D. Veracity of Petitioner's Confession
Petitioner attached an affidavit to his Amended Petition in which he stated that several statements in his confession were false and that he asked his attorney to present evidence that they were false. Specifically, Petitioner claims that he stated in his confession that he had graduated from high school when he actually possesses a High School Equivalency Certificate; that he was not actually driving his girlfriend's car on the night of the shooting; that he never called Little to tell him that the cars were still there; and that Eddie Coleman did not inform him of the details of the shooting on the phone. According to Petitioner, Wiener's failure to introduce evidence that these elements of his confession were false constituted ineffective assistance of counsel.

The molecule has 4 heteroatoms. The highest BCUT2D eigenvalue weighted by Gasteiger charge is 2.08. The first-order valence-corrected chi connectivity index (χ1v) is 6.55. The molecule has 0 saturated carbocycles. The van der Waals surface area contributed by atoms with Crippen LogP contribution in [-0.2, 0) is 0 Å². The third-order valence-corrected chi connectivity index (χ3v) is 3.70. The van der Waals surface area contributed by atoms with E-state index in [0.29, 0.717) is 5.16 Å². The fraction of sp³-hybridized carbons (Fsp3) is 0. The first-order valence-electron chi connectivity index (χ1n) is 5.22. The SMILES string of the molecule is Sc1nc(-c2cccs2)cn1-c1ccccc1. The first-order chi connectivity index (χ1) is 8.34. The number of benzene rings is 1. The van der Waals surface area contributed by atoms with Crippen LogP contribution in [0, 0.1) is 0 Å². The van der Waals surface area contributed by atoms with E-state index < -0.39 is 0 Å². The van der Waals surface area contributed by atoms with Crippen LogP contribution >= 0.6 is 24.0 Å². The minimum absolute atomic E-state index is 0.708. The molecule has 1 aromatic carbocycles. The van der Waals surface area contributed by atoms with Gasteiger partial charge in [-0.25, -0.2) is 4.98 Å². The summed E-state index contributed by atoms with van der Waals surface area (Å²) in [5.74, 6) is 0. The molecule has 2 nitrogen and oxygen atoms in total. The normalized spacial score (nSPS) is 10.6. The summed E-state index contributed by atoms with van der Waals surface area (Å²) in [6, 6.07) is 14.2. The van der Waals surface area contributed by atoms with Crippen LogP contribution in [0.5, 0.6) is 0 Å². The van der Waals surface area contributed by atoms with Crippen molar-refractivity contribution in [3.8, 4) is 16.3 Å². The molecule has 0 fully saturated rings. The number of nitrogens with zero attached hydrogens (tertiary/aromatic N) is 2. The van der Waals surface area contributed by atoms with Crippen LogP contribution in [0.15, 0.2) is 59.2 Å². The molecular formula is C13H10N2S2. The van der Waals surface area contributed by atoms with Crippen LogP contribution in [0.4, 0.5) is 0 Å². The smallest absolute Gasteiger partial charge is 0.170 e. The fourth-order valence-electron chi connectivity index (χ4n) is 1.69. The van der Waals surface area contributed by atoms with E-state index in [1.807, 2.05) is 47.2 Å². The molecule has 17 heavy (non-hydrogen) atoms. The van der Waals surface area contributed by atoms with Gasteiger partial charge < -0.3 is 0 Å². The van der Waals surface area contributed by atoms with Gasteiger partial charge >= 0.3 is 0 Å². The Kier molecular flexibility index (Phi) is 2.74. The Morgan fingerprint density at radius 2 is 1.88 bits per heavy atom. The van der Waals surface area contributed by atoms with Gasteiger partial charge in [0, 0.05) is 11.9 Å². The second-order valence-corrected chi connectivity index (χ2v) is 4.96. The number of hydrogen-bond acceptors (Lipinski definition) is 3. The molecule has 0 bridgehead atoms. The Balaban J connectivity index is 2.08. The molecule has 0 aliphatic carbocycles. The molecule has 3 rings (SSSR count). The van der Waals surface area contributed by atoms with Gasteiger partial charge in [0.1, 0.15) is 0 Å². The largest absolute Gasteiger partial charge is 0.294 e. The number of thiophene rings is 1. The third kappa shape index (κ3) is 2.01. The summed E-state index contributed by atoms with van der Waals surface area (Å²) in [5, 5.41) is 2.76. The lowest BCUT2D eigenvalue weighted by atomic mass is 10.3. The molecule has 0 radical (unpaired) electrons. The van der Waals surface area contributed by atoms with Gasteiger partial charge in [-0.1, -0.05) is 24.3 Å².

The court concludes that Petitioner's counsel acted well within his discretion not to introduce evidence that Petitioner lied in his confession. Notably, Petitioner does not argue that the police incorrectly transcribed the confession or that he never said the things cited above; rather, he claims that he himself made misstatements in his confession that his counsel should have pointed out. If Wiener had done as Petitioner wishes and introduced evidence that Petitioner lied in his confession, it might have hurt Petitioner's case by undermining his credibility in front of the jury. At any rate, when the defendant chooses to take the stand, counsel's decision not to impeach him with prior untruthful statements is a question of trial strategy that the court will not second guess. See Hough, 272 F.3d at 891 (citing Strickland, 466 U.S. at 689).